US & Canada

Gary Johnson switches to Libertarian Party

Libertarian Party presidential candidate Gary Johnson 28 December 2011
Image caption Gary Johnson was dubbed "Governor Veto" after turning down 750 bills in New Mexico

Longshot Republican candidate Gary Johnson has declared he will run for president with the Libertarian Party.

In a press conference, the former New Mexico governor said voters were fed up with the two-party system.

He appeared in just two TV debates and complained in a recent interview the Republican party "hung me out to dry".

A recent poll suggested he could take votes from the eventual Republican nominee as a third-party candidate, helping Barack Obama win a second term.

That same survey found another Republican candidate, Ron Paul, could draw an even larger share of the vote from the party's eventual candidate if he ran as an independent.

Frozen out and frustrated

Texas Congressman Paul, who has refused publicly to countenance the idea of a third-party bid, shares some of Mr Johnson's libertarian-leaning views.

Mr Johnson supports liberal causes such as legalising marijuana and abortion rights.

But he also backs abolishing the Department of Education and drastically reducing the scope of the Internal Revenue Service, including scrapping the corporate income tax.

Mr Johnson told supporters on Wednesday in Santa Fe, New Mexico, that he believes his political stance "resonates with most Americans".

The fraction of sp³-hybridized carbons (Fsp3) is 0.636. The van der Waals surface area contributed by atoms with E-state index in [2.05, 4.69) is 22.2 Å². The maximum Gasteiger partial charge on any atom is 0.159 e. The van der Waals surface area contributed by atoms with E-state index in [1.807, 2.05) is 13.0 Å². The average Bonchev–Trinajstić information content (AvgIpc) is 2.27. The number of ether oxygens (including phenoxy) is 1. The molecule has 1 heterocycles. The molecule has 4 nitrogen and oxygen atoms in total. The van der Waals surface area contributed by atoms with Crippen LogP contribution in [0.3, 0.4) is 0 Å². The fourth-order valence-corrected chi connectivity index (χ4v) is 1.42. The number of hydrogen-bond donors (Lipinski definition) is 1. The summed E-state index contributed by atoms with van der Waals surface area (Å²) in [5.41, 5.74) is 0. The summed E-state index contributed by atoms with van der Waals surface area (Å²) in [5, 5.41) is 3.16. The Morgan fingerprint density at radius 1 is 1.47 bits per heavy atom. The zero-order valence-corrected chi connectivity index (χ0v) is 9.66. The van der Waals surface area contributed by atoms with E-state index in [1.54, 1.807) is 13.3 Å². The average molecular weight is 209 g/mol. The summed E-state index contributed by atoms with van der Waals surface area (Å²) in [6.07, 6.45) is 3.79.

As two-term Republican governor of New Mexico, he set records for vetoing legislation, left the south-western state with a budget surplus and fired over 1,000 state employees. He also continued to pay dues to the Libertarian Party.

Mr Johnson's frustration with being frozen out of televised Republican debates came to a head in mid-November.

After being barred from several forums based on requirements set by each host, he complained to the federal election watchdog.

Mr Johnson's performance in national opinion polls has been generally low, and in some cases his name was not on the list of potential Republican candidates.

He will still have to beat the six current registered Libertarian candidates for that party's presidential nomination, although he has the highest profile out of them all.

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